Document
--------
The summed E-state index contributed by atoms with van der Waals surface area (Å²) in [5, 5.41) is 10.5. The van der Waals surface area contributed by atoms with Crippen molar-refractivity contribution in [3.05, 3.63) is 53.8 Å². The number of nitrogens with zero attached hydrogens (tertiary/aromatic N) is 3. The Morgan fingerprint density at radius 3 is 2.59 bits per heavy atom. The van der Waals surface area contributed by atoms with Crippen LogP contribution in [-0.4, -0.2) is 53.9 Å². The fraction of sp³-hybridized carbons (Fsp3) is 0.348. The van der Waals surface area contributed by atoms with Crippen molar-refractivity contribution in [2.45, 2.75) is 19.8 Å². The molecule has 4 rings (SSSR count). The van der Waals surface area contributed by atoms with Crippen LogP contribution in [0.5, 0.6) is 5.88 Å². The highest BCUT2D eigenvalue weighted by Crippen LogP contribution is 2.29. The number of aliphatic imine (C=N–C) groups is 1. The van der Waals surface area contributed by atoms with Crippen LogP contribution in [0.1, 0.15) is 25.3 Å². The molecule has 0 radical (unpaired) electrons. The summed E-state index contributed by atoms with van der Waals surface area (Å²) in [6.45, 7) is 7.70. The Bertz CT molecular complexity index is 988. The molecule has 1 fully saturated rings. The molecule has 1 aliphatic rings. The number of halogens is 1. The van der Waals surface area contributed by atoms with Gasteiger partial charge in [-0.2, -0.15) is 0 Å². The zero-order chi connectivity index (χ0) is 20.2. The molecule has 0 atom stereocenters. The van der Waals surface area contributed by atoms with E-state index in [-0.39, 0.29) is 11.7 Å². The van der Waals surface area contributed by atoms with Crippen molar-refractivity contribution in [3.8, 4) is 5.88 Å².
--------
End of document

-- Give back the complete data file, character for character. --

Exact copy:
The summed E-state index contributed by atoms with van der Waals surface area (Å²) in [5, 5.41) is 10.5. The van der Waals surface area contributed by atoms with Crippen molar-refractivity contribution in [3.05, 3.63) is 53.8 Å². The number of nitrogens with zero attached hydrogens (tertiary/aromatic N) is 3. The Morgan fingerprint density at radius 3 is 2.59 bits per heavy atom. The van der Waals surface area contributed by atoms with Crippen LogP contribution in [-0.4, -0.2) is 53.9 Å². The fraction of sp³-hybridized carbons (Fsp3) is 0.348. The van der Waals surface area contributed by atoms with Crippen molar-refractivity contribution in [2.45, 2.75) is 19.8 Å². The molecule has 4 rings (SSSR count). The van der Waals surface area contributed by atoms with Crippen LogP contribution in [0.5, 0.6) is 5.88 Å². The highest BCUT2D eigenvalue weighted by Crippen LogP contribution is 2.29. The number of aliphatic imine (C=N–C) groups is 1. The van der Waals surface area contributed by atoms with Crippen LogP contribution in [0.1, 0.15) is 25.3 Å². The molecule has 0 radical (unpaired) electrons. The summed E-state index contributed by atoms with van der Waals surface area (Å²) in [6.45, 7) is 7.70. The Bertz CT molecular complexity index is 988. The molecule has 1 fully saturated rings. The molecule has 1 aliphatic rings. The number of halogens is 1. The van der Waals surface area contributed by atoms with Gasteiger partial charge in [-0.2, -0.15) is 0 Å². The zero-order chi connectivity index (χ0) is 20.2. The molecule has 0 atom stereocenters. The van der Waals surface area contributed by atoms with E-state index in [-0.39, 0.29) is 11.7 Å². The van der Waals surface area contributed by atoms with Crippen molar-refractivity contribution in [3.8, 4) is 5.88 Å².